The eastern part of the church is early Perpendicular in style. It houses a remarkable number of Fitzalan family monuments dating from the 15th to the 20th century. It must be one of the most comprehensive sculptural records of family history in the whole country.
Grade I (England and Wales)
The east end of the church, comprising the chancel, sacristy and Lady Chapel to the north, was built from 1380 onwards. It belonged to the College of the Holy Trinity. and was, from the start, screened off by an iron grille from the parish’s place of worship in the nave and tower. However, it has only been used as a family mausoleum by the Fitzalans and Fitzalan-Howards, successively Earls of Arundel and Dukes of Norfolk, since the Reformation. The Roman Catholicism of the family caused tensions with the parish and these came to a head in 1874 when the 15th Duke built a brick wall across the west end of the chancel. This was eventually removed in 1979, but the mausoleum remains screened off from the rest of the church by a medieval iron grille and modern glazing, and is only accessible from the castle grounds.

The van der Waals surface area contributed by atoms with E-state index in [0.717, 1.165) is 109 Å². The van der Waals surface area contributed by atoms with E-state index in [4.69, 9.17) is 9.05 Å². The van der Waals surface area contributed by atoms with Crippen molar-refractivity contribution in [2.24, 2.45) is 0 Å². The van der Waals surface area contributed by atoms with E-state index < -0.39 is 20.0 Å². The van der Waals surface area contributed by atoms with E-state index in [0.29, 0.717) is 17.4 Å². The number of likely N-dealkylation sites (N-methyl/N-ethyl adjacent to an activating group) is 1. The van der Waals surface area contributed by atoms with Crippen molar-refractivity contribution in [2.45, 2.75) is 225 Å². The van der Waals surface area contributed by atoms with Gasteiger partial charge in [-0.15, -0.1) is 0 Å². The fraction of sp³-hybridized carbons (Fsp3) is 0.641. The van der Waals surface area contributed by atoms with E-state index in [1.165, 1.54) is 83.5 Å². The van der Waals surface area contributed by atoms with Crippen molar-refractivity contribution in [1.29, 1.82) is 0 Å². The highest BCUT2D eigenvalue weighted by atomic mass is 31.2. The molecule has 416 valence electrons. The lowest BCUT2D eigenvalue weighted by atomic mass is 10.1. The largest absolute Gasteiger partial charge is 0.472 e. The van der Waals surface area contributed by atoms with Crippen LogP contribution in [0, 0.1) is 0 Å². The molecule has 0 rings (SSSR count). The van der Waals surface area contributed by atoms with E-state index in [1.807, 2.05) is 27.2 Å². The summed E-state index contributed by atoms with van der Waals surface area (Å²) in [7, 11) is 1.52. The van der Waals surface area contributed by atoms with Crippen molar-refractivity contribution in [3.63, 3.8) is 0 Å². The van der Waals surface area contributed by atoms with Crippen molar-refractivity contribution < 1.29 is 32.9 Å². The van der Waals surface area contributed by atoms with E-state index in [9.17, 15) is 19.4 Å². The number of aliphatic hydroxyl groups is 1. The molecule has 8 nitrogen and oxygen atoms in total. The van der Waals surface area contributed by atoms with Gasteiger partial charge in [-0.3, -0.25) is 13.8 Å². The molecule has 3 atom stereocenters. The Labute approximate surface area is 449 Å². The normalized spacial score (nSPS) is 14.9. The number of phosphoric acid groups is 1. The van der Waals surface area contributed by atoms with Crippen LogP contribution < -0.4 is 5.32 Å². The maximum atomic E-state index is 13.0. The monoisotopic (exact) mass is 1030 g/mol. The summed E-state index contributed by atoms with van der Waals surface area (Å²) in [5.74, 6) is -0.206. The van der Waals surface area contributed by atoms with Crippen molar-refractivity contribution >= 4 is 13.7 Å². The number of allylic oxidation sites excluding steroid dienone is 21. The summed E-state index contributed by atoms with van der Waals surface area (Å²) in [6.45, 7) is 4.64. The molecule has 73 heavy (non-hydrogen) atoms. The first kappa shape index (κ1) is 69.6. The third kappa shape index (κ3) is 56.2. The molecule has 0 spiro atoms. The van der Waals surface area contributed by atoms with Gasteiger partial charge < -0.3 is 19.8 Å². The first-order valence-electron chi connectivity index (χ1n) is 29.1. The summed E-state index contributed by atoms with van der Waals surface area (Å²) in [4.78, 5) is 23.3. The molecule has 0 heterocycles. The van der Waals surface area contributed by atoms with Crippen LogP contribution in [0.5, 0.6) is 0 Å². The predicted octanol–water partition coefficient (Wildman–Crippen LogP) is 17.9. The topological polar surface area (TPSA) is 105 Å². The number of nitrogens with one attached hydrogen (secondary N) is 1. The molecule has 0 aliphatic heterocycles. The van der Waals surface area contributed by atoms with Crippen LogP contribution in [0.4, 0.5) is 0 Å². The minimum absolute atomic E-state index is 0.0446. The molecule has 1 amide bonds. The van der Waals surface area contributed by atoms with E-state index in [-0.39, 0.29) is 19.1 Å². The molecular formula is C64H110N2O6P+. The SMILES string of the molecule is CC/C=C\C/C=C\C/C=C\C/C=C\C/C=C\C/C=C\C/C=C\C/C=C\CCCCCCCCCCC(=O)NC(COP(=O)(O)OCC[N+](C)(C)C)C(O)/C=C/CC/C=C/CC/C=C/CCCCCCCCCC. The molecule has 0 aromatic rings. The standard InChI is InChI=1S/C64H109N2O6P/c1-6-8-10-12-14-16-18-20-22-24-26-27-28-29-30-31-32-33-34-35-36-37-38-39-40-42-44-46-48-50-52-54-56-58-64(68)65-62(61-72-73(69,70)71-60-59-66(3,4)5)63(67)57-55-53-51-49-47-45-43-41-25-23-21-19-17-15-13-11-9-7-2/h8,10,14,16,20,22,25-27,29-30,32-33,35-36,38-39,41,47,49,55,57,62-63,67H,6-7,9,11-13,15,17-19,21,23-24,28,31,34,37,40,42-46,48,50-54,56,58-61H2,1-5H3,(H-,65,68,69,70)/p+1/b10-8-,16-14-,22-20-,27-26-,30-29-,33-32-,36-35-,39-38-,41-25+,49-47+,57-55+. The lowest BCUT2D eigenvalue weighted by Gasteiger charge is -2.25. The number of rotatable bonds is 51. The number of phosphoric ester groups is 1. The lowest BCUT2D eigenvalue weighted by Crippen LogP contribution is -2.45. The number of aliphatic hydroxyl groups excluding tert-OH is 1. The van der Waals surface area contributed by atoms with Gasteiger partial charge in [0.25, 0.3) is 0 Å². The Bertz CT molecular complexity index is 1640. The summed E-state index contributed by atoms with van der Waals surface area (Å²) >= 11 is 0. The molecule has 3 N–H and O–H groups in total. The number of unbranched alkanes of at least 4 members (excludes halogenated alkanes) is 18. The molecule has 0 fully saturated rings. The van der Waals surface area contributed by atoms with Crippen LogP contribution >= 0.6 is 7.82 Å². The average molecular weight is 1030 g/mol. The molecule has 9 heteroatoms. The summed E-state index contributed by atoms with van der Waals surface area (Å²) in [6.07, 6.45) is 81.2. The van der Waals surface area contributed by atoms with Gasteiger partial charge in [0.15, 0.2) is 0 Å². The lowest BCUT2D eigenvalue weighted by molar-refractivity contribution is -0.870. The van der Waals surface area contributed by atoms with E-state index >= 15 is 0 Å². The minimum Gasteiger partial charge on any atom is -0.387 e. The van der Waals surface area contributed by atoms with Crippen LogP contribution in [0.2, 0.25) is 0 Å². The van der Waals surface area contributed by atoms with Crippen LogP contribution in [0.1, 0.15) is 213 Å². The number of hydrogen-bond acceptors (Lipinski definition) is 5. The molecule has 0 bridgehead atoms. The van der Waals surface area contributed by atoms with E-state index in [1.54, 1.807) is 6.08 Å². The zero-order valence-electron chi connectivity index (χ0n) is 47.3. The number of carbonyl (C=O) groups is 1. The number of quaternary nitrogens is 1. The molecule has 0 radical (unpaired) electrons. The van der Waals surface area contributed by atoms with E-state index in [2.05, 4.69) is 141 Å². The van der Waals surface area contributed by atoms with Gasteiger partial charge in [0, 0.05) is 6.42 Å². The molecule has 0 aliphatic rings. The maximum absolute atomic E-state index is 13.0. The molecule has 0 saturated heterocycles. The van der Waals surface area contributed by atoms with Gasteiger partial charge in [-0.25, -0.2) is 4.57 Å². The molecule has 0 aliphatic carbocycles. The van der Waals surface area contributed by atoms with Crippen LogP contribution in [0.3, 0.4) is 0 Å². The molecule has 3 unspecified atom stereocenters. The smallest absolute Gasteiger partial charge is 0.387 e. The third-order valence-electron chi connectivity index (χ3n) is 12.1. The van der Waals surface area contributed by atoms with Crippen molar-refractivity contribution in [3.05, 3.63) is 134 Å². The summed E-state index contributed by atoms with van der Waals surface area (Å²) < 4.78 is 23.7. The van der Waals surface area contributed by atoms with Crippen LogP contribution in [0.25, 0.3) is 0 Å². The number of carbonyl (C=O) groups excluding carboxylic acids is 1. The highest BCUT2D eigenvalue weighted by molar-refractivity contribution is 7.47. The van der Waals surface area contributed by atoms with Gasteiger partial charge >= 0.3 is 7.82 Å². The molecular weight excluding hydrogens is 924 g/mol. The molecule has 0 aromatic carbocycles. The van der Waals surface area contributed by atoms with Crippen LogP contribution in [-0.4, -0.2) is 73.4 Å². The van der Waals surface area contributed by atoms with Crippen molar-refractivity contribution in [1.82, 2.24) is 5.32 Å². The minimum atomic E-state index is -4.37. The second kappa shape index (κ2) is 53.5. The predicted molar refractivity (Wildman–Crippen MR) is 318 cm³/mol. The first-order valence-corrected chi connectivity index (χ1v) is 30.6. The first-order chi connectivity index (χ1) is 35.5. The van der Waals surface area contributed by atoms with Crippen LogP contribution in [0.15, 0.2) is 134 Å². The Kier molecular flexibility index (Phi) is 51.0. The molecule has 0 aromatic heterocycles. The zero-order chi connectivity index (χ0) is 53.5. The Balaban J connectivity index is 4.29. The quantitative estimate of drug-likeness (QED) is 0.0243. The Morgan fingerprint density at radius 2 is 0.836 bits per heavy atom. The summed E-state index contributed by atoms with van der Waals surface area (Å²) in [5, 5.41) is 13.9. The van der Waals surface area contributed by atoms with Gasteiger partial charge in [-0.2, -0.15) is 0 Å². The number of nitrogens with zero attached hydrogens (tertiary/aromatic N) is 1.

BoE: Sussex (1965) 86-9;
VCH: Sussex (1997), 6, 1, 89-95.
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Church of St Nicholas,